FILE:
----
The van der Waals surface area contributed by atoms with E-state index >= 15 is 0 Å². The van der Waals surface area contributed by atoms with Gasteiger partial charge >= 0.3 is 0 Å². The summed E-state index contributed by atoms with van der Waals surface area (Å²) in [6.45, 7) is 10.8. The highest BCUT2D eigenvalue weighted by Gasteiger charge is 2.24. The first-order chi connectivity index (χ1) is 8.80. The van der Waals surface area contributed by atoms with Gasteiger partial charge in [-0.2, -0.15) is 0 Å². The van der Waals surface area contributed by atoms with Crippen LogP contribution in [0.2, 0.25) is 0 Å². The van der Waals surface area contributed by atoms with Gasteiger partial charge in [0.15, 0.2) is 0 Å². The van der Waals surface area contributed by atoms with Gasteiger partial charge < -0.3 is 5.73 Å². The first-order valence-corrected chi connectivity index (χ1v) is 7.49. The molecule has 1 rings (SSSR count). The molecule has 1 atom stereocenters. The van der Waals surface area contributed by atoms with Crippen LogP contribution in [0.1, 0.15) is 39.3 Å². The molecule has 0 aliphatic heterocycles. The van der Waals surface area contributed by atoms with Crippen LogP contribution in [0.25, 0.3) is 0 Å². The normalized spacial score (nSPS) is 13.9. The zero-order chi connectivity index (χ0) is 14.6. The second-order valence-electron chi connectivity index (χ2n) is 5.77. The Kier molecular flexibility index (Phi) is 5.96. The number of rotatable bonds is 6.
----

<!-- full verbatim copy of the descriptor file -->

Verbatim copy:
The van der Waals surface area contributed by atoms with E-state index >= 15 is 0 Å². The van der Waals surface area contributed by atoms with Gasteiger partial charge >= 0.3 is 0 Å². The summed E-state index contributed by atoms with van der Waals surface area (Å²) in [6.45, 7) is 10.8. The highest BCUT2D eigenvalue weighted by Gasteiger charge is 2.24. The first-order chi connectivity index (χ1) is 8.80. The van der Waals surface area contributed by atoms with Gasteiger partial charge in [-0.2, -0.15) is 0 Å². The van der Waals surface area contributed by atoms with Crippen LogP contribution in [0.2, 0.25) is 0 Å². The van der Waals surface area contributed by atoms with Gasteiger partial charge in [0.15, 0.2) is 0 Å². The van der Waals surface area contributed by atoms with Gasteiger partial charge < -0.3 is 5.73 Å². The first-order valence-corrected chi connectivity index (χ1v) is 7.49. The molecule has 1 rings (SSSR count). The molecule has 1 atom stereocenters. The van der Waals surface area contributed by atoms with Crippen LogP contribution in [0.1, 0.15) is 39.3 Å². The molecule has 0 aliphatic heterocycles. The van der Waals surface area contributed by atoms with Crippen LogP contribution in [0.25, 0.3) is 0 Å². The normalized spacial score (nSPS) is 13.9. The zero-order chi connectivity index (χ0) is 14.6. The second-order valence-electron chi connectivity index (χ2n) is 5.77. The Kier molecular flexibility index (Phi) is 5.96. The number of rotatable bonds is 6.